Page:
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99 Ways To Become a High Performer

Estimated reading time: 4 mins

A List of Bitesized Quips…

Here’s a list of 99 things to do to become a high performer. If you regularly do all 99, then I’m sure you’ll be on the road to super-stardom…

  1. Tell people what you are doing
  2. Ask people what they are doing, and offer help
  3. Enter recent achievements into your ‘external profile’ on LinkedIn and other social networking sites
  4. Practice articulating your achievements
  5. Communicate progress across your sphere of influence
  6. Discuss failures, and what you did to recover
  7. Describe what you have learned, frequently
  8. Coach other people (with their permission)
  9. Find a personal development coach
  10. Always ensure that your goals and objectives are S.M.A.R.T. (Specific, Measurable, Achievable, Realistic and Time-bound)
  11. Regularly review your projects and extract learning
  12. Send polished updates
  13. Join company activities and teams
  14. Always respond to employee surveys
  15. Focus on your performance objectives
  16. Attend company parties and events
  17. Praise fellow workers – it will be reciprocated
  18. Instead of reporting problems, highlight solutions
  19. Align to the truth, always
  20. Offer to be a spokesperson for your organization in the press
  21. If you compete in sports, offer your back to your organization – sponsorship
  22. Get involved in focus groups in your organization
  23. Prepare for one-to-one meetings in advance
  24. Learn basic project management skills, and use them, if you don’t have that experience
  25. If asked, tell people about the good things in your life, rather than what’s dragging you down
  26. Have fun – and share the fun
  27. Be upfront about the things that are acceptable to you, and the things that are not
  28. Set standards, as well as conform to them
  29. Take risks, and manage them
  30. Be nice to support staff, e.g. Personal Assistants
  31. Network, network, network
  32. Press flesh, as well as the keyboard
  33. Conduct working lunches
  34. Keep meetings short, and stick to the agenda
  35. Show how you make decisions
  36. Make yourself accessible
  37. Don’t be afraid to approach Execs
  38. Be creative and go forward with your ideas
  39. If your ideas are rebuffed, try again
  40. Avoid email unless it’s necessary
  41. Always follow-up
  42. Give feedback, often
  43. Ask for feedback, often
  44. Assume authority, until told otherwise
  45. Empower yourself – don’t wait for others to do it for you
  46. Focus on your strengths
  47. Don’t spend too much time worrying about your weaknesses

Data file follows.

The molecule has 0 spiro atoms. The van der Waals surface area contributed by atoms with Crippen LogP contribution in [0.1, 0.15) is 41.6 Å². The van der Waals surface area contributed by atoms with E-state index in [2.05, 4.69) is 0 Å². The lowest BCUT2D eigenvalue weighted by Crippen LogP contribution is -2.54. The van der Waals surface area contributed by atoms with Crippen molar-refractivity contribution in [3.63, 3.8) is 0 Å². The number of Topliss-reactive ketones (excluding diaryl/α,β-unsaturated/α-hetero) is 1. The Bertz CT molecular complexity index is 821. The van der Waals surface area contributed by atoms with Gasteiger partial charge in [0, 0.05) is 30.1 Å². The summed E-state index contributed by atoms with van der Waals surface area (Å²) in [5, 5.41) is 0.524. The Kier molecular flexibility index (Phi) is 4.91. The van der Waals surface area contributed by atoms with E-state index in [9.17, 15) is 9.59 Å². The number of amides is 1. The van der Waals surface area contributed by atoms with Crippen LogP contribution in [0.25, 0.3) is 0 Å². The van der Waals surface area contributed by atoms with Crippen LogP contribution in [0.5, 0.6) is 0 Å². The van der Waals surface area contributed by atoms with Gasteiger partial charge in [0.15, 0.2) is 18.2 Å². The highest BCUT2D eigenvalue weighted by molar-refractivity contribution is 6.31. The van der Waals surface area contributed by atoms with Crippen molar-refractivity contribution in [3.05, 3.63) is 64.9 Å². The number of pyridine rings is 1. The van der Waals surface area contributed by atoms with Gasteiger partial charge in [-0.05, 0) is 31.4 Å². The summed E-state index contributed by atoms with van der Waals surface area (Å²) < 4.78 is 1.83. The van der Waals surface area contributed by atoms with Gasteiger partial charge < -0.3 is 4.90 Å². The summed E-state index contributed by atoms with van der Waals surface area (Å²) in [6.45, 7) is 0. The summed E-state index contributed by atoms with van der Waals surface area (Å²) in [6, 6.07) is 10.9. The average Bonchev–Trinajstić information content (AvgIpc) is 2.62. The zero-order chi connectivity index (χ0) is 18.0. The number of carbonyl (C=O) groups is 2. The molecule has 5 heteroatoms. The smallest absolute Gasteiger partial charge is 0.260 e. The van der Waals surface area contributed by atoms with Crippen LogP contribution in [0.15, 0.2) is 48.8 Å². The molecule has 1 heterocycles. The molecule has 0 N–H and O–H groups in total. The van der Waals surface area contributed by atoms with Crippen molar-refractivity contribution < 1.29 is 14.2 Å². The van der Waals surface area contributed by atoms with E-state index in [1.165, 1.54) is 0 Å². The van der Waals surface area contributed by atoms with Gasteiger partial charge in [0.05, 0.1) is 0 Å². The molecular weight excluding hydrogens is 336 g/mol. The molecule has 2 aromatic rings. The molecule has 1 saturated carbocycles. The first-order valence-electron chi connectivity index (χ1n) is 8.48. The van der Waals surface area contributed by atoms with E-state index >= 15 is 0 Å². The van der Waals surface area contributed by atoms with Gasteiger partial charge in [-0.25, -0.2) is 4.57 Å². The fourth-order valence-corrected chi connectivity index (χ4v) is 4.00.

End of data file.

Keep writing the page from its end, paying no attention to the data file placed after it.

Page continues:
48. Smile
  49. Roll your sleeves up
  50. Don’t let your status confuse your usefulness
  51. Use your role as a springboard, not a fence
  52. If the need arises, bypass procedure
  53. Stand up for what is right
  54. Find sponsorship from someone senior
  55. If you can, sponsor someone else’s development
  56. Keep yourself fit and healthy
  57. Dress accordingly – but not necessary with conformity
  58. Avoid ‘groupthink’
  59. Institute a ‘10% stretch’ – each month set yourself a 10% higher target in something
  60. Find role-models
  61. Become a role-model yourself
  62. Make many friends
  63. Help people
  64. Invite colleagues to social events
  65. However you do it, remember people’s name
  66. If conflict is necessary, don’t avoid it
  67. Don’t wait to be asked to do something if it needs doing
  68. Don’t work late, work smart
  69. Never use excuses
  70. Never accept excuses
  71. Before you hit Send, read it again
  72. Sell, don’t tell (if you don’t have to)
  73. Share the joy and fruits of success
  74. Share your knowledge, don’t withhold it
  75. Be different
  76. Support a worthy cause, or create one
  77. Know how you spend your time
  78. Know that your time is precious
  79. Appreciate that other people’s time is precious
  80. If in doubt, ask
  81. Learn how to forget status, eventually
  82. Lead from the back, as well as the front
  83. If you really must blame, then blame yourself
  84. Hold other people to account
  85. Read about something outside of your core interests
  86. Always be a jobhunter, even within your current employer
  87. Change jobs frequently, even within your current employer
  88. Organize your workspace at least once a week
  89. Create an opportunity for a colleague; expect nothing in return
  90. Never take No as a bad answer – it’s Maybe you shouldn’t accept
  91. Make sure your body is running on a full tank – don’t work hungry or thirsty
  92. We have two ears and one mouth –  listen more than you speak
  93. Don’t put anything off to tomorrow that can be done as well today
  94. Remember that delegation is not abdication – true as delegate or delegator
  95. Make sure the boundary conditions are clear, in whatever you’re doing (i.e. uncompromisable conditions or standards)
  96. Don’t start working until you know what you have to achieve
  97. Plan, but don’t over-plan – a plan should be S.M.A.R.T. too
  98. Take frequent breaks – as often as you need to (and can do)
  99. Remember, you’re not a super-hero – so don’t beat yourself up if you don’t behave like one

Do you have a hundredth…?

Then tell us your high performance tip by leaving a comment below!

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About the author /


Simon is a creative and passionate business leader dedicated to having fun in the pursuit of high performance and personal development. He is co-founder of Applied Change, a Business Change consultancy based in the UK. Simon is also an Ambassador for Gloucestershire business. Simon is an Associate Member of the Chartered Institute of Professional Development.

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2 Comments

  1. Asif Shah

    Love ’em Simon. Nice list!

     

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